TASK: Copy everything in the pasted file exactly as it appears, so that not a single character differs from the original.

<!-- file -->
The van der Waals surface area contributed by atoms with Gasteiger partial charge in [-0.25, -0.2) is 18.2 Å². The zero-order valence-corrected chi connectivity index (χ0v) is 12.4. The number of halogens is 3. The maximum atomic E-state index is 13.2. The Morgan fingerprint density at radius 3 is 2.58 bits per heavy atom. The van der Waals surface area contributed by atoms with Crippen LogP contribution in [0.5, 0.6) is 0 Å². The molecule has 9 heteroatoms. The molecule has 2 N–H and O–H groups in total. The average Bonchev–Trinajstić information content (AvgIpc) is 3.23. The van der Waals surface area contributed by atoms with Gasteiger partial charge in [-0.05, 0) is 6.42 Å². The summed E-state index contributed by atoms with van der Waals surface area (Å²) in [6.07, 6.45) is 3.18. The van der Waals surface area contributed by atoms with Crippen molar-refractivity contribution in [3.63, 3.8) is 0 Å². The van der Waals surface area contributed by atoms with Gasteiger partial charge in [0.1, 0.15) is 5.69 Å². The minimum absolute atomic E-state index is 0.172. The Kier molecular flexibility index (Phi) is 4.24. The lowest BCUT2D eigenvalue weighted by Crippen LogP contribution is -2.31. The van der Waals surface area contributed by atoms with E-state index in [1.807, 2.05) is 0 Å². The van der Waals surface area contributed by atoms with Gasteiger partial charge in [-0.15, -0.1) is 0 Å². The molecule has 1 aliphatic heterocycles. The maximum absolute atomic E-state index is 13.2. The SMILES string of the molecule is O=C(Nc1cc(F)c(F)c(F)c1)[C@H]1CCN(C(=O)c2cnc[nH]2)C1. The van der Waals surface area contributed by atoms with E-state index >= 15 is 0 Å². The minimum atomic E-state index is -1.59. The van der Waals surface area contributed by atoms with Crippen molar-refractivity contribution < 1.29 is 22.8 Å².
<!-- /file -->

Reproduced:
The van der Waals surface area contributed by atoms with Gasteiger partial charge in [-0.25, -0.2) is 18.2 Å². The zero-order valence-corrected chi connectivity index (χ0v) is 12.4. The number of halogens is 3. The maximum atomic E-state index is 13.2. The Morgan fingerprint density at radius 3 is 2.58 bits per heavy atom. The van der Waals surface area contributed by atoms with Crippen LogP contribution in [0.5, 0.6) is 0 Å². The molecule has 9 heteroatoms. The molecule has 2 N–H and O–H groups in total. The average Bonchev–Trinajstić information content (AvgIpc) is 3.23. The van der Waals surface area contributed by atoms with Gasteiger partial charge in [-0.05, 0) is 6.42 Å². The summed E-state index contributed by atoms with van der Waals surface area (Å²) in [6.07, 6.45) is 3.18. The van der Waals surface area contributed by atoms with Crippen molar-refractivity contribution in [3.63, 3.8) is 0 Å². The van der Waals surface area contributed by atoms with Gasteiger partial charge in [0.1, 0.15) is 5.69 Å². The minimum absolute atomic E-state index is 0.172. The Kier molecular flexibility index (Phi) is 4.24. The lowest BCUT2D eigenvalue weighted by Crippen LogP contribution is -2.31. The van der Waals surface area contributed by atoms with E-state index in [1.807, 2.05) is 0 Å². The van der Waals surface area contributed by atoms with Gasteiger partial charge in [-0.15, -0.1) is 0 Å². The molecule has 1 aliphatic heterocycles. The maximum absolute atomic E-state index is 13.2. The SMILES string of the molecule is O=C(Nc1cc(F)c(F)c(F)c1)[C@H]1CCN(C(=O)c2cnc[nH]2)C1. The van der Waals surface area contributed by atoms with E-state index >= 15 is 0 Å². The minimum atomic E-state index is -1.59. The van der Waals surface area contributed by atoms with Crippen molar-refractivity contribution < 1.29 is 22.8 Å².